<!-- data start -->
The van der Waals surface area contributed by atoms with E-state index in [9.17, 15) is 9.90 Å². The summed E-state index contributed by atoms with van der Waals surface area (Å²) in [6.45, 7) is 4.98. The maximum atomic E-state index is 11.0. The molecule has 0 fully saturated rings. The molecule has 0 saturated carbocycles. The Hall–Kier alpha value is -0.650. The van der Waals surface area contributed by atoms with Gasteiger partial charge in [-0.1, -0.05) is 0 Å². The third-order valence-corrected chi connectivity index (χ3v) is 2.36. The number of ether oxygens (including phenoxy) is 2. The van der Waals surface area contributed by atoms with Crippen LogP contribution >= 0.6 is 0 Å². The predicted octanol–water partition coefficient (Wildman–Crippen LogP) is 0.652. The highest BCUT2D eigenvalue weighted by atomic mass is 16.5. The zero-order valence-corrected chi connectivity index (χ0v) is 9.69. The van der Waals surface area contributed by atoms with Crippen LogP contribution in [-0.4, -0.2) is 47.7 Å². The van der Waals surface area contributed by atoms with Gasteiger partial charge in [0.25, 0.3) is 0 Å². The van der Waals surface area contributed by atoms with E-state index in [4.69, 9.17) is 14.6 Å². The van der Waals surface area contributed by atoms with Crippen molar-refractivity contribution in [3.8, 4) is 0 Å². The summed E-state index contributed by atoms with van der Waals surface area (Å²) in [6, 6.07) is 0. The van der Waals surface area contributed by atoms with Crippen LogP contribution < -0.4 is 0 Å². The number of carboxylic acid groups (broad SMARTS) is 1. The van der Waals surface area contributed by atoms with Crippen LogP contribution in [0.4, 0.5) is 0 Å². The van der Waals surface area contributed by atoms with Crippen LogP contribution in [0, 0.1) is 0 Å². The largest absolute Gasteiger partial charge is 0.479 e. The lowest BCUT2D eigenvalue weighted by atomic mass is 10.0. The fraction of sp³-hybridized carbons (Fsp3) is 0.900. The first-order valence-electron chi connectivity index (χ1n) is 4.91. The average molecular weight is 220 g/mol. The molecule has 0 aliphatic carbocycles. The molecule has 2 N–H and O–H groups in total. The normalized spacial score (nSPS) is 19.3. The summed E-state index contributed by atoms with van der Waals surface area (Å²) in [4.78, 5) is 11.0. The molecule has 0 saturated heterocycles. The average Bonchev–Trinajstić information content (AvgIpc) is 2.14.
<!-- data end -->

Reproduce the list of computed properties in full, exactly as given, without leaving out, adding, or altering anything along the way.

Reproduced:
The van der Waals surface area contributed by atoms with E-state index in [9.17, 15) is 9.90 Å². The summed E-state index contributed by atoms with van der Waals surface area (Å²) in [6.45, 7) is 4.98. The maximum atomic E-state index is 11.0. The molecule has 0 fully saturated rings. The molecule has 0 saturated carbocycles. The Hall–Kier alpha value is -0.650. The van der Waals surface area contributed by atoms with Gasteiger partial charge in [-0.1, -0.05) is 0 Å². The third-order valence-corrected chi connectivity index (χ3v) is 2.36. The number of ether oxygens (including phenoxy) is 2. The van der Waals surface area contributed by atoms with Crippen LogP contribution >= 0.6 is 0 Å². The predicted octanol–water partition coefficient (Wildman–Crippen LogP) is 0.652. The highest BCUT2D eigenvalue weighted by atomic mass is 16.5. The zero-order valence-corrected chi connectivity index (χ0v) is 9.69. The van der Waals surface area contributed by atoms with Crippen LogP contribution in [-0.4, -0.2) is 47.7 Å². The van der Waals surface area contributed by atoms with Gasteiger partial charge in [0.25, 0.3) is 0 Å². The van der Waals surface area contributed by atoms with E-state index in [4.69, 9.17) is 14.6 Å². The van der Waals surface area contributed by atoms with Crippen molar-refractivity contribution in [3.8, 4) is 0 Å². The summed E-state index contributed by atoms with van der Waals surface area (Å²) in [6, 6.07) is 0. The van der Waals surface area contributed by atoms with Crippen LogP contribution < -0.4 is 0 Å². The number of carboxylic acid groups (broad SMARTS) is 1. The van der Waals surface area contributed by atoms with Crippen LogP contribution in [0.4, 0.5) is 0 Å². The van der Waals surface area contributed by atoms with Crippen LogP contribution in [0, 0.1) is 0 Å². The largest absolute Gasteiger partial charge is 0.479 e. The lowest BCUT2D eigenvalue weighted by atomic mass is 10.0. The fraction of sp³-hybridized carbons (Fsp3) is 0.900. The first-order valence-electron chi connectivity index (χ1n) is 4.91. The average molecular weight is 220 g/mol. The molecule has 0 aliphatic carbocycles. The molecule has 2 N–H and O–H groups in total. The normalized spacial score (nSPS) is 19.3. The summed E-state index contributed by atoms with van der Waals surface area (Å²) in [4.78, 5) is 11.0. The molecule has 0 saturated heterocycles. The average Bonchev–Trinajstić information content (AvgIpc) is 2.14.